So to begin at the beginning, I set off  from London Bridge Station, Saturday 12th February at about 4.30pm to explore Southwark more fully and to visit the places that were around in Chaucers day.  In the Middle Ages the area hereabouts was known as the Liberty of the Clink and owned by the Bishops of Winchester.   After some research (google) I discovered that not only was

1) London Bridge around, but so was

london bridge

London Bridge - 1st bridge across the Thames as it is today

2) Southwark Cathedral (circa 606AD)

southwark cathedral and geoffrey chaucer

southwark Cathedral - a place of worship since 606AD

inside there is a beautiful stained glass window with the words ‘To the Glory of God and in honour of Geoffrey Chaucer’,

3) Winchester Palace (only a small section of which remains) – Great Hall of Winchester Palace, originally built in 1109, the residence of the powerful Bishops of Winchester.

winchester palace and the rose window

remains of Winchester Palace showing the famous Rose window

4) The Clink Prison (now a museum)

the clink prison museum london

The Clink Prison Museum - a debtor perhaps!!!

Although a prison was probably established within the palace in the 12th century, the first mention of the clink was in 1509. John Stow (1525 -1605) in his Survey of London (publ 1598), states that the prison was kept for those that broke the peace in the Bankside brothels.   In 1761 the prison was described as ‘a very dismal hole where debtors are sometimes confined’. It later burned down in the Gordon Riots of 1780.

and of course

5)  The George Inn (albeit restored after a fire)

the george inn london national trust

The George Inn - the last surviving galleried inn in London

 and I also discovered

6) St George the Martyr – a church that was in existence during the 14th Century and before.

st george the martyr london

St George the Martyr Church - Southwark

These buildings have all gone through different experiences and many are restored after fires that have raged through the area, so although they were about in Chaucer’s day, they were most likely in a slightly different form.  Although I have to say that the UK is very good at endeavouring to restore their ancient, heritage to what it was before any disaster that may have devestated the original.  There were also some remains of the Bermondsey palace, but I could not quite figure out where it was, so will leave that for another time.

I have listed these buildings or the remains of or the current form of those that were definitely around in Chaucer’s day.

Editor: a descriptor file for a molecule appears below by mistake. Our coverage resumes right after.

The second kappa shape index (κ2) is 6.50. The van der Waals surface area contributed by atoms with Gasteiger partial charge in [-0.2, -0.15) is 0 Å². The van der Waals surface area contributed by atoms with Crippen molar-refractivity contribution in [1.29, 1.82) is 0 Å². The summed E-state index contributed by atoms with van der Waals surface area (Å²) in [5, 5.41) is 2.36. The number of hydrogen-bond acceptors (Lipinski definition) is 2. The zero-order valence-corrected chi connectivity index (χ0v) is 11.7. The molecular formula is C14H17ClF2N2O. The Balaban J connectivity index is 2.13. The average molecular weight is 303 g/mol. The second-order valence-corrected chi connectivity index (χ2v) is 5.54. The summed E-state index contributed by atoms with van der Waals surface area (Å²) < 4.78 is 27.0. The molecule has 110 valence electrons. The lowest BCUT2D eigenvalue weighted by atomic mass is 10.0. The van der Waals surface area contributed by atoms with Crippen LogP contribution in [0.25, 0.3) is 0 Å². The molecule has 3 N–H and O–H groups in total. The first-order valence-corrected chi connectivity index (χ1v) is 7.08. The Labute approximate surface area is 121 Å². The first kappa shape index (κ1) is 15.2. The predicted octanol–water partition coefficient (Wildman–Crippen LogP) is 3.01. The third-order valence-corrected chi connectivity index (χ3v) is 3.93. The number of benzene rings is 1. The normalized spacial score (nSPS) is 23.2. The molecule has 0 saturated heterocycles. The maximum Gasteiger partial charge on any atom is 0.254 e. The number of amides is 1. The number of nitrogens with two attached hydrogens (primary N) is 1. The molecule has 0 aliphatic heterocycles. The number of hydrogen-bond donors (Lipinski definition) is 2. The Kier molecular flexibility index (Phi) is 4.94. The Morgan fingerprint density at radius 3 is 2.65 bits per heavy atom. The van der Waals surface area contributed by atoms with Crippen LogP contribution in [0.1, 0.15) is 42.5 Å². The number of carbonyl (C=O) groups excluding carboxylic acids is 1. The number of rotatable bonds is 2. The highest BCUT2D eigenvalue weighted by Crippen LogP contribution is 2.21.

I enjoyed a very happy 5 hours meandering the alleys, lanes and streets (*) of Southwark, starting off of course from London Bridge, I walked through the grounds of Southwark Cathedral past Winchester Palace along narrow, darkened lanes to The Clink Prison Museum (where I met the goaler man),

the clink prison museum

the goaler man at The Clink Prison (museum)

 back through Borough Market which looked bereft and kinda spooky, nothing like it does on market days when the market stalls are set up and there is the hustle and bustle of shoppers and marketers, thence along Borough High Street which being a route from Southwark, London to Dover was of course also a main thoroughfare in Chaucers day.  I visited St George the Martyr church and had a quick peek inside, then made my way back up to The George Inn for my evening meal.  The George Inn is the last remaining galleried inn in London and has gone through many changes, almost lost to fire at one stage and frequented by the likes of Dickens, Shakespeare and of course Chaucer and me! 🙂

the george inn london national trust

a new proprietor at The George Inn

So although he did not set out from this particular Inn I decided to have my ‘pilgrim’s’ meal and pretend that he did 🙂  I enjoyed a good old-fashioned plate of battered-fish and chips with mushy peas (that were a psychedelic green),

the george inn london national trust

my pilgrim's meal - battered fish, chips and psychedelic mushy peas

 washed down with a beverage that I am positive was not around in his day: Bailey’s Cream…..on ice 🙂  The Tabard Inn,  that Chaucer set off from has long since disappeared.

By now it was getting kinda late but since I was in no hurry I made my way back to London Bridge and set off along the Queen’s Walk which makes up part of the Thames Path that follows the whole of the 215miles of the Thames from source to sea, with a few diversions.  What a delight.  It was interesting to see London Bridge all lit up in red (fire!!!)